For what it's worth, most competent managers I know agree with this idea.

Edit: I should mention that I am NOT advocating paying people less than market wage, but as managers know, sometimes you end up in this position with some employees for periods of time without meaning to.


"...but the offer from the other company pays more than any engineer in your company and the engineer in question is not your best engineer. Still, she is working on a critical project and you cannot afford to lose her. So you match the offer."

Jesus that all sounds so ridiculous to me. That's a funny shell game around admitting that someone was more valuable than you were paying them, and then guess what - lots of other people are.

If the argument is "But she isn't always this valuable.. she's just this valuable on this project" then attach a financial incentive to the project.

Sadly, I don't get the sense that Ben is suggesting that there's a problem with not compensating commensurate with value here or with depending on the employer-preferential taboo of the secret salary. He seems to just argue you should let this engineer walk and the project die.

If I were the engineer, I would also walk and let the project die. Because when that project is over, you're going to be the "highest paid but not best person on the team" and there's no reason they shouldn't be looking to release you for that anyway.

If you threaten to leave to another company and that's how you get a raise, the relationship's been poisoned and it's just a matter of time until you leave.

This is just another reason why I love project based consulting more than FTE. The incentives are properly aligned. Adam Smith would smile.

Nope. I took a generous counter-offer over a year ago. I've only increased in critical responsibilities since then.

This can be a double edge sword. you enjoy your new responsibilities? good for you. not everybody wants to get more and more on their shoulders until the point of realizing that there ins't much time for that little thing called life. Also, most people who get promoted/raised around me end up working much more compared to raise they've been given.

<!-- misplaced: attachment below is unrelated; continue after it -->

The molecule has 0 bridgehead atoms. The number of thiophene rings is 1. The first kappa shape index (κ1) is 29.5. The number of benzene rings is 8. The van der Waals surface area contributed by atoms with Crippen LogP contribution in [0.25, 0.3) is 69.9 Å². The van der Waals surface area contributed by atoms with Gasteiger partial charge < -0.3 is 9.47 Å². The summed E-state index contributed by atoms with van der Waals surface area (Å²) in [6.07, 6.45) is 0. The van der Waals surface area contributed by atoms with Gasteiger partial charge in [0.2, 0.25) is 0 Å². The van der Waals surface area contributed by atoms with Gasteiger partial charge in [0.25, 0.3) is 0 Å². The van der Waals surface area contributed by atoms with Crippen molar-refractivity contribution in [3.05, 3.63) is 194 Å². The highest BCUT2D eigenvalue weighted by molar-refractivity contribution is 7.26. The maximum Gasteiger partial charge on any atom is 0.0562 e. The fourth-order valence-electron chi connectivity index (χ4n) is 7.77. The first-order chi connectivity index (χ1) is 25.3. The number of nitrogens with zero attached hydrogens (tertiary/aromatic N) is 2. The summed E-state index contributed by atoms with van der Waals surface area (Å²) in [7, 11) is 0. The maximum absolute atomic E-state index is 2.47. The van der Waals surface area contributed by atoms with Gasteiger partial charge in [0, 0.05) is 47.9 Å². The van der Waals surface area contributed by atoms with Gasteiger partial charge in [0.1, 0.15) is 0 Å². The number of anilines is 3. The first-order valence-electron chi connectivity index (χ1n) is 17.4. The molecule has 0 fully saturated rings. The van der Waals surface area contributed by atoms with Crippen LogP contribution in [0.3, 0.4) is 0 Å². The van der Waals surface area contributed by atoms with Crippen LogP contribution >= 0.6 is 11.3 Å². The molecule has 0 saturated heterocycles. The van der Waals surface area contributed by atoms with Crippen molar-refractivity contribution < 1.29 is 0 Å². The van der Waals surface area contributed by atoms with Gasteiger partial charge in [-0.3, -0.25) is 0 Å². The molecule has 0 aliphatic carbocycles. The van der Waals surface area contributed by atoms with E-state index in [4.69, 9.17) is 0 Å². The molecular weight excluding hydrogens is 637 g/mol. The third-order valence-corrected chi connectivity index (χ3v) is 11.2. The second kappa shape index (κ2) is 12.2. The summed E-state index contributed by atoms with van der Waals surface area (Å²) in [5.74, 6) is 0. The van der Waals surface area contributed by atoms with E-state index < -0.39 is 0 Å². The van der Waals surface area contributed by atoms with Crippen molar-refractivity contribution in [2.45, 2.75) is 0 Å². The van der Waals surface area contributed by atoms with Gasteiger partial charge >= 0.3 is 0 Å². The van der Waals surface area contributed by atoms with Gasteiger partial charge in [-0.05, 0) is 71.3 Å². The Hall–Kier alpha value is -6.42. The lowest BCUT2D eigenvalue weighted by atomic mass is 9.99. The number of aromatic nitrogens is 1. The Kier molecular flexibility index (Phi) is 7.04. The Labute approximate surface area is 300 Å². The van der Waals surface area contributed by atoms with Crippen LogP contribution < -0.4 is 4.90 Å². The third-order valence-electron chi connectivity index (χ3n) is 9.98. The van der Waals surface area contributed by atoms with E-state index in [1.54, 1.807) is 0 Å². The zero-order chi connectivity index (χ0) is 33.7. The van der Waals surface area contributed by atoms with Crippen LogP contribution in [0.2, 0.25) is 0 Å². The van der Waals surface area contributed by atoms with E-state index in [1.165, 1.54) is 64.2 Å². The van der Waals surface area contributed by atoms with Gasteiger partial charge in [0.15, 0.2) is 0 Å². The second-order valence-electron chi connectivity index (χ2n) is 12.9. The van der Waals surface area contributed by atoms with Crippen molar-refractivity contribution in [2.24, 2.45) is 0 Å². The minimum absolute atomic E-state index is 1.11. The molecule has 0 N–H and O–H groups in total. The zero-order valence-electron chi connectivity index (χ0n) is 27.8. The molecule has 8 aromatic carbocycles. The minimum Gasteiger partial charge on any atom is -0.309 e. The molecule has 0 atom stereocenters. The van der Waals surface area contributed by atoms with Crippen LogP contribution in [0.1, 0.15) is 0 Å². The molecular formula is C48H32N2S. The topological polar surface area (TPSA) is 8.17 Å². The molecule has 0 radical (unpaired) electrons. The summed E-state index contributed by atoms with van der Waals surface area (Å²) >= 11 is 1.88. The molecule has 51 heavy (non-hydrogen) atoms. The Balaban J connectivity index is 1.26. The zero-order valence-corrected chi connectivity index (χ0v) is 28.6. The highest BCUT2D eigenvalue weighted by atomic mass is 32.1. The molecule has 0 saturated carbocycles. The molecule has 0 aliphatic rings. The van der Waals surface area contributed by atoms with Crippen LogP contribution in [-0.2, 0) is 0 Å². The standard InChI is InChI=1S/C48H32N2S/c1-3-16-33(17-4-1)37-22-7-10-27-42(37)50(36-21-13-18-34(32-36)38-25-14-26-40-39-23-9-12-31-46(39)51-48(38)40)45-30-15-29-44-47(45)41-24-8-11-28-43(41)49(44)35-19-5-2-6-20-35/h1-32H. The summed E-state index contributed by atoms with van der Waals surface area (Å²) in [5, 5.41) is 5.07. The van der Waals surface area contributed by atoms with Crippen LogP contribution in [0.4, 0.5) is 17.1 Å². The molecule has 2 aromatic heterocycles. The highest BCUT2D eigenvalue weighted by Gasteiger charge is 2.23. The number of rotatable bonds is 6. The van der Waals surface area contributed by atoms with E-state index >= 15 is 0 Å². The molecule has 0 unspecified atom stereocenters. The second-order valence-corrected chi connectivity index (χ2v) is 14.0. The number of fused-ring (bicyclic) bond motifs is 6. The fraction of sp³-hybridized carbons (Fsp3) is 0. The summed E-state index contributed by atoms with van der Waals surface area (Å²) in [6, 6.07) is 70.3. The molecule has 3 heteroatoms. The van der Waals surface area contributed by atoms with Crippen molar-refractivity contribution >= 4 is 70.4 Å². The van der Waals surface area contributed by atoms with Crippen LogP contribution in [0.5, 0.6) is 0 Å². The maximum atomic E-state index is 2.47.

Personal experience - in every single work I've done (roughly 10 customers/employers, perm+consultant) in 3 different countries, there was/is always room to grab more responsibility, more tasks etc. State of IT usually just a variation of a term MESS, with some technical debt here and there, everywhere. You work harder, solve more, take more responsibility and your career progresses along (or you go to place where it does faster).

But with this might also come 9-10 hours at work instead of 8 (plus lunch), company phone which is there just to remind you of the work when you're not in, maybe more weekends screwed up and so on. Even in otherwise very work/life balance oriented employers.

Want another advice? When having a formal talk with your boss, tell him you want a raise, but you don't want it for free, rather bringing added value. Define clear terms what is expected from you to get there, fulfill them and watch the magic happen :)

Yes, I got the extra responsibilities I asked for. I don't have a company phone. Everything is actually good.

The damage you can cause is not necessarily the same as the value you contribute. When you're negotiating on threat of tanking a project, it seems to me like you've turned it into a hostage negotiation- a different beast.

(Just imagine a project worth $X with two lynchpins, both of whose absence would tank the project. Both can cause $X in damage, but you obviously cannot pay each $X)

Ultimately if a (large) project is in danger because one or two key engineering people quit, then it's the fault of the managers involved for not mitigating that risk.

Either by increasing their title or pay as they are that critical, or by not distributing the key knowledge around so that everyone is dispensable.

stick around for long enough, and you'll probably become critical. sad true is, most of these people don't have salaries as high as those jumping around frequently. but as long as they're OK with work, not much to complain about

> If the argument is "But she isn't always this valuable.. she's just this valuable on this project" then attach a financial incentive to the project.

This is actually a fantastic idea, for both sides.

For the employer, sure. But it'd have to be pretty high, as in much higher than the raise for me to consider the possibility of that over just getting a raise.

raise is a permanent bonus, on top of other bonuses actually called... bonus

Here's what happens if you don't counter: she leaves. Critical project fails. Everyone in engineering knows that the market rate is greater than what you are paying and that you won't counter. Expect a flood of 2 week notices.

Here's the thing. By the time someone is actively interviewing, you've already lost. Treat your compensation like you would any other product and try and figure out how to differentiate your product. Cash by it's very nature is interchangeable. Benefits, perks, camaraderie aren't.

In general, you can expect all the good ambitious people to leave. The ones who stay are those who think they can stay and play politics better, or have a "beaten wife" mentality that they think is loyalty, or are on a visa.